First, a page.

Ag Department Under Secretary for Trade and Foreign Agricultural Affairs Ted McKinney will lead a trade mission to Central America. The mission will be in Guatemala from February 26 to March 2nd. McKinney will be accompanied by a delegation of agribusiness and state government leaders who are looking to increase agricultural exports to Central America’s Northern Triangle of Guatemala, Honduras, and El Salvador. “The Northern Triangle offers significant market opportunities for exporters of U.S farm and food products,” McKinney says. “Thanks to population and economic growth in the region, demand for imported goods, particularly high-value, consumer-oriented food products, is rising.” More than 95 percent of U.S. agricultural exports enjoy duty-free access to the region under the CAFTA-DR agreement.”
Since implementing the agreement in the Northern Triangle in 2006, ag exports have doubled, totaling $2.2 billion in 2017. While the mission is based in Guatemala, mission participants will also have the chance to connect with importers from El Salvador and Honduras, who are scheduled to travel to Guatemala. The USDA Foreign Ag Service will set up around 450 one-on-one business meetings between U.S. delegates and representatives from local companies who are interested in purchasing U.S. goods.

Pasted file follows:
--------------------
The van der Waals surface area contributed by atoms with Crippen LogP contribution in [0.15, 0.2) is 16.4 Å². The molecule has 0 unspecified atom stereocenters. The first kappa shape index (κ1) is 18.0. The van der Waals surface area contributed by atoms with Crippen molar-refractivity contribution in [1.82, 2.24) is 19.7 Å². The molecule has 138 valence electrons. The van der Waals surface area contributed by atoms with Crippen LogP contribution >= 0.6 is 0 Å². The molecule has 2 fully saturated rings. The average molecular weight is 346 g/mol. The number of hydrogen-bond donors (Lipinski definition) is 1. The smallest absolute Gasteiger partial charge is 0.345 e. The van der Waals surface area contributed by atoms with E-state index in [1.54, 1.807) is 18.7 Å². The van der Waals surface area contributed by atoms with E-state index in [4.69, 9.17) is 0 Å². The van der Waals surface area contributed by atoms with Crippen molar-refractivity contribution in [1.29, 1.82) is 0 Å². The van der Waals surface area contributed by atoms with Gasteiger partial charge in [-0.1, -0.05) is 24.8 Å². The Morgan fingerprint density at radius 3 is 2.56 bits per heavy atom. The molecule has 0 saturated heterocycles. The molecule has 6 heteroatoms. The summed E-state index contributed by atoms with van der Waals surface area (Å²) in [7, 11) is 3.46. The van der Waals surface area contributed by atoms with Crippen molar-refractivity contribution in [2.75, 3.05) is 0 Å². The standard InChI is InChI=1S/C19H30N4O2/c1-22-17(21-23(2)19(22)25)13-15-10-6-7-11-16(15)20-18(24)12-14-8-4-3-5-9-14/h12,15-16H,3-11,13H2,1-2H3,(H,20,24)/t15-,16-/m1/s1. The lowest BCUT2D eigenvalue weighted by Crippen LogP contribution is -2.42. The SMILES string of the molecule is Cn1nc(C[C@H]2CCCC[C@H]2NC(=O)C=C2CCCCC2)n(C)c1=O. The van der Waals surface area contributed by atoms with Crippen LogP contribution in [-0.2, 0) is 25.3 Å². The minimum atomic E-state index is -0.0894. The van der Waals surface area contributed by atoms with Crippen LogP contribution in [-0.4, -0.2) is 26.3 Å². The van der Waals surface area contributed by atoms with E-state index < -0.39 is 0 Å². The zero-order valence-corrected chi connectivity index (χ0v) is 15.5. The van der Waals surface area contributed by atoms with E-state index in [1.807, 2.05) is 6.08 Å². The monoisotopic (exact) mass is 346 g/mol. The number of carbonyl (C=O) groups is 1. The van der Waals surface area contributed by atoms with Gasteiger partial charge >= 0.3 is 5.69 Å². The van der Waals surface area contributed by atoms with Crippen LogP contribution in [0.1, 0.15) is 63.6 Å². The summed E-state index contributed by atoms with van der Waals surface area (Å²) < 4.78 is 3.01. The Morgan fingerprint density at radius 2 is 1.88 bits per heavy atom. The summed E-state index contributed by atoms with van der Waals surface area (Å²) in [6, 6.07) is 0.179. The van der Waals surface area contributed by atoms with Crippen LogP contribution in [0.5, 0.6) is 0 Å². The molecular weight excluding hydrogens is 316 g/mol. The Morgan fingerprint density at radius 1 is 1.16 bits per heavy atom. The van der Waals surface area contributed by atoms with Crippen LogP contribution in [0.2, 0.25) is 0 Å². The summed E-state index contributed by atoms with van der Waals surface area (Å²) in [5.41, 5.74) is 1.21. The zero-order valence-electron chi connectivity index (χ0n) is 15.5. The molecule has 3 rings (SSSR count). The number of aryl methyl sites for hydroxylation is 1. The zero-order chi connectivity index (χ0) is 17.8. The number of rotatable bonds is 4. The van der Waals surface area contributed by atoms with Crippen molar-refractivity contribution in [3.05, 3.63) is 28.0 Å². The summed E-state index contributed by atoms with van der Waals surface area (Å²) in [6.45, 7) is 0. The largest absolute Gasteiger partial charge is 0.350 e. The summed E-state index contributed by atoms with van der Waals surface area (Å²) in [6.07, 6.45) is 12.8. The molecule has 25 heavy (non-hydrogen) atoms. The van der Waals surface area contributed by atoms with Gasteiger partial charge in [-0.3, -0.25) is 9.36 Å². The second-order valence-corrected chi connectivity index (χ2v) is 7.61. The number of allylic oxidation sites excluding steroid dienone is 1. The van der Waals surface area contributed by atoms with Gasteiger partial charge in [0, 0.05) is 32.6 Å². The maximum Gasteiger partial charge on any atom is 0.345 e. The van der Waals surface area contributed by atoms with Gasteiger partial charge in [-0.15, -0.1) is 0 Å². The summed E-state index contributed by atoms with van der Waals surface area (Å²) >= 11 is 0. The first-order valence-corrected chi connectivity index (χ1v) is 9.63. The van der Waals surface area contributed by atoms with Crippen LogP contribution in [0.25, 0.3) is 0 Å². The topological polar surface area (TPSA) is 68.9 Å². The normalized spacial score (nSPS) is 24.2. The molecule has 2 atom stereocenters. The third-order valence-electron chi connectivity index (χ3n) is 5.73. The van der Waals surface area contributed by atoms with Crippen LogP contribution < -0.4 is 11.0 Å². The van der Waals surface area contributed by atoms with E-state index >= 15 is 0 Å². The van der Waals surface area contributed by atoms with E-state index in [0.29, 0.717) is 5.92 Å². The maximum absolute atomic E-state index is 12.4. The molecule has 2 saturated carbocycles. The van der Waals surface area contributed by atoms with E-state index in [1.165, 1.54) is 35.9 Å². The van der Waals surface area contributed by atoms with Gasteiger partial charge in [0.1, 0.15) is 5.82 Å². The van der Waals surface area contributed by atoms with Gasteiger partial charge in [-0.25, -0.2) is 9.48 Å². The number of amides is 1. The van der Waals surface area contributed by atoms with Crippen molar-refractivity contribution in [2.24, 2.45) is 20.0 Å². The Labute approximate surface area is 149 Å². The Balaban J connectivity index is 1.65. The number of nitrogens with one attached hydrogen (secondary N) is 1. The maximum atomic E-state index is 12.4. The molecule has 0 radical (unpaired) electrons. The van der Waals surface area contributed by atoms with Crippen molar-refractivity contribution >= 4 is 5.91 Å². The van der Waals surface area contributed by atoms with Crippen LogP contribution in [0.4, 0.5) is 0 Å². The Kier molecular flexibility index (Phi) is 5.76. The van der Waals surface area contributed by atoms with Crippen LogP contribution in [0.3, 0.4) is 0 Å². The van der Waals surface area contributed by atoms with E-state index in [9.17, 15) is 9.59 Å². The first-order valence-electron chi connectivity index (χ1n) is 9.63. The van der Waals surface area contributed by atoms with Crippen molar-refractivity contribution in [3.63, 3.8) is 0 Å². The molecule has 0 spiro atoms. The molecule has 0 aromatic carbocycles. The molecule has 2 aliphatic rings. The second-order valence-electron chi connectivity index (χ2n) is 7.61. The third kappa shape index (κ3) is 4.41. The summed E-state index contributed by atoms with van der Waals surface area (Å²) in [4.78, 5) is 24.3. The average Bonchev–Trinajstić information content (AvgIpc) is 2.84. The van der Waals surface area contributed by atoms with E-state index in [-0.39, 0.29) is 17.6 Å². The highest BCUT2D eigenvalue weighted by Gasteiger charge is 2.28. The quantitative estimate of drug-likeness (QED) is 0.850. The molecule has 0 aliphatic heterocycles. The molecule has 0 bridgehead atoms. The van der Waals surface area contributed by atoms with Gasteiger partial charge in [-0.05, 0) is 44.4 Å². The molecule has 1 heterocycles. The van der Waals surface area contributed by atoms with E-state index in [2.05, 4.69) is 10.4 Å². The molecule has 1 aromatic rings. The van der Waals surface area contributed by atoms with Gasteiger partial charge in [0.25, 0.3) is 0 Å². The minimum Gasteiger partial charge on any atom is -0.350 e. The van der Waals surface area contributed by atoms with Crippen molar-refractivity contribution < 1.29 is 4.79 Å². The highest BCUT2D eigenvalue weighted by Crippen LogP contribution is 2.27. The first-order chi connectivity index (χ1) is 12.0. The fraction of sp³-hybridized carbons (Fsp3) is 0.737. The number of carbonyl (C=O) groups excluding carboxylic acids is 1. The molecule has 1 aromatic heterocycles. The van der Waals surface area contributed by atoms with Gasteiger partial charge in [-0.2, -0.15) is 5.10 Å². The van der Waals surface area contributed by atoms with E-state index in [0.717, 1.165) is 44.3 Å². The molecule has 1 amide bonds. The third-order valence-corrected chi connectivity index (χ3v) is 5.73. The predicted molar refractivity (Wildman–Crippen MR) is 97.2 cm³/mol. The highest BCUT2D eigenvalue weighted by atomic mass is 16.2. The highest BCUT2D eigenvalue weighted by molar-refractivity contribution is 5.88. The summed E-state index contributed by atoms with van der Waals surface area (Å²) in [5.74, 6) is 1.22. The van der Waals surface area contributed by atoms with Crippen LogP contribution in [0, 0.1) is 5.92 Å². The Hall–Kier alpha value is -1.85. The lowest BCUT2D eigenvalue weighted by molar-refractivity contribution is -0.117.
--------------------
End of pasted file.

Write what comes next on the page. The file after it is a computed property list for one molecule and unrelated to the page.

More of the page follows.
McKinney says he anticipates a trade deal with Japan will likely take place if the United States doesn’t re-enter into the Trans-Pacific Partnership. McKinney says he doesn’t know what the scope of the agreement will be but calls it “not a matter of if, but when.” He spoke about the topic during the Agricultural Outlook Forum.
President Trump pulled the U.S. out of the TPP during his first week in office. Since then, the remaining 11 countries have agreed to a revamped deal, known as the Comprehensive and Progressive Agreement for Trans-Pacific Partnership. The 11 countries intend to sign the new deal early next month. McKinney says the timing of the U.S. potentially landing a trade pact with Japan or with other TPP countries is critical for American agriculture, which is competing for Asian market share. He says the administration’s effort to strike bilateral trade deals will depend, in part, on how the U.S., Canada, and Mexico wrap up the NAFTA negotiations. “I hope we don’t have to wait until NAFTA is done before we get going on other deals,” McKinney says. He does worry about the issue of bandwidth, as the U.S. trade officials are all focused on the NAFTA negotiations.